The simple answer is yes; the debate over whether it should is not so simple. The arguments for and against patenting DNA have all the switch- backs and twists of the famed double helix itself. At the heart of the conundrum is not so much the question of whether the principles of patent law do or do not allow the patenting of genetic material, but the philosophical question of whether DNA - deoxyribonucleic acid - is a collection of chemicals or something more.
The European Parliament and Council directive on the legal protection of biotechnological inventions is an enormous document exploring the implications of patenting law on everything from human cloning (unpatentable) to whether farmers may retain the right to re-sow part of a harvest grown from genetically modified seed (patentable). The directive has caused a furore in many quarters and was passed on to the next stage of the legislative process - national consultation - by the European Parliament, with 66 amendments to discuss. The part that is firing the argument about patenting life is a passage of less than 100 words that many people, including MEPs, say expressly denies the patenting of life.
Article Five says: "The human body, at various stages of its for- mation and development, and the simple discovery of one of its elements including the sequence or partial sequence of a gene, cannot constitute patentable inventions."
The problem is that it is followed by an apparently contradictory clause: "An element isolated from the human body or otherwise produced by means of a technical process including the sequence or partial sequence of a gene may constitute a patentable invention, even if the structure of the element is identical to that of a natural element."
Paradoxically, genetic material and information must be "isolated" from the body by means of some sort of technical process before any scientific work can be done. But what the clauses mean is that while an organisation can patent a stretch of DNA and charge royalties for its use in any commercial product - a diagnostic test or an artificial organ - they can't charge royalties to us for having it in our bodies.
So, if at this month's meeting, the Council of Ministers passes the directive as it now stands, it will allow the patenting of DNA.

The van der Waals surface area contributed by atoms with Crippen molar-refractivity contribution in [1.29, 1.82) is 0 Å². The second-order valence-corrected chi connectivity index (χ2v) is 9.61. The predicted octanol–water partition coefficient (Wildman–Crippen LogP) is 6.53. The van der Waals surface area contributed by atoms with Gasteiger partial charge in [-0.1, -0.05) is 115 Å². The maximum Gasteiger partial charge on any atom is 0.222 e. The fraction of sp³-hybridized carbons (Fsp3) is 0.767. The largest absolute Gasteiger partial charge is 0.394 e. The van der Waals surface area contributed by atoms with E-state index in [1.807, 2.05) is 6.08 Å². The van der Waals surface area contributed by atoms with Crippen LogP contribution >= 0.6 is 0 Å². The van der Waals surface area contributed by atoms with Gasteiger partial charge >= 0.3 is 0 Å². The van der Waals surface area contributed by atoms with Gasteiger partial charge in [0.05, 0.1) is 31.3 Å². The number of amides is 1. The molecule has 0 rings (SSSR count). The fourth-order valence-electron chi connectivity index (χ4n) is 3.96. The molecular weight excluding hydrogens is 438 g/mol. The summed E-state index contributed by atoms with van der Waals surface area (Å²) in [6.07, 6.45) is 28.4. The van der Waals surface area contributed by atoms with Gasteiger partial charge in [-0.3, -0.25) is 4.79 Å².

Is there a problem with this? Genetic tests and therapies are the great hope of the future and companies are pouring millions of pounds into researching their functions and potential applications. Is it wrong for them to want to protect their source material?
Let's step aside from ethics for a minute and concentrate on patent law which exists to protect novel inventions. Opponents of the directive say when vulcanised rubber was found to be the perfect material for tyres, the patent granted did not cover rubber, but did cover the process of vulcanisation, the structure of the tyre, the pattern of its tread, in other words the "inventions" that made rubber into a tyre.
Opponents of the directive say patents should not be granted on genetic material itself because it is discovered, not invented. Patents should, they say, be restricted to the applications that make use of genetic material. Proponents offer a different example: many antibiotic agents existed in nature, they say, and no one knew they were there. But once they were isolated or "discovered", they were patented and developed and have contributed hugely to modern healthcare.
Genetic material, isolated from the body, is the same as any chemical compound isolated from nature, says David Roberts, senior vice president for intellectual property with SmithKline Beecham, one of the largest players in the biotech industry. Chemical compounds are patentable under long-standing patent law. Amino acids isolated from the body are patentable, why should DNA be any different?
In fact, says Roberts, the case for genes is even stronger, because a gene doesn't exist as a discreet chemical entity in the body. "To isolate a gene you have to use processes far more substantial than purification of chemicals." On a less controversial plane, Roberts points out that 100 years ago Bayer, a major pharmaceutical company, patented an analgesic they christened aspirin. "The natural source of aspirin is the willow tree. The equivalent in genetic terms is the human body. Bayer didn't attempt to patent the willow tree but did patent the compound it isolated. We wouldn't attempt to patent the human body but do want to patent the compound we isolate from it."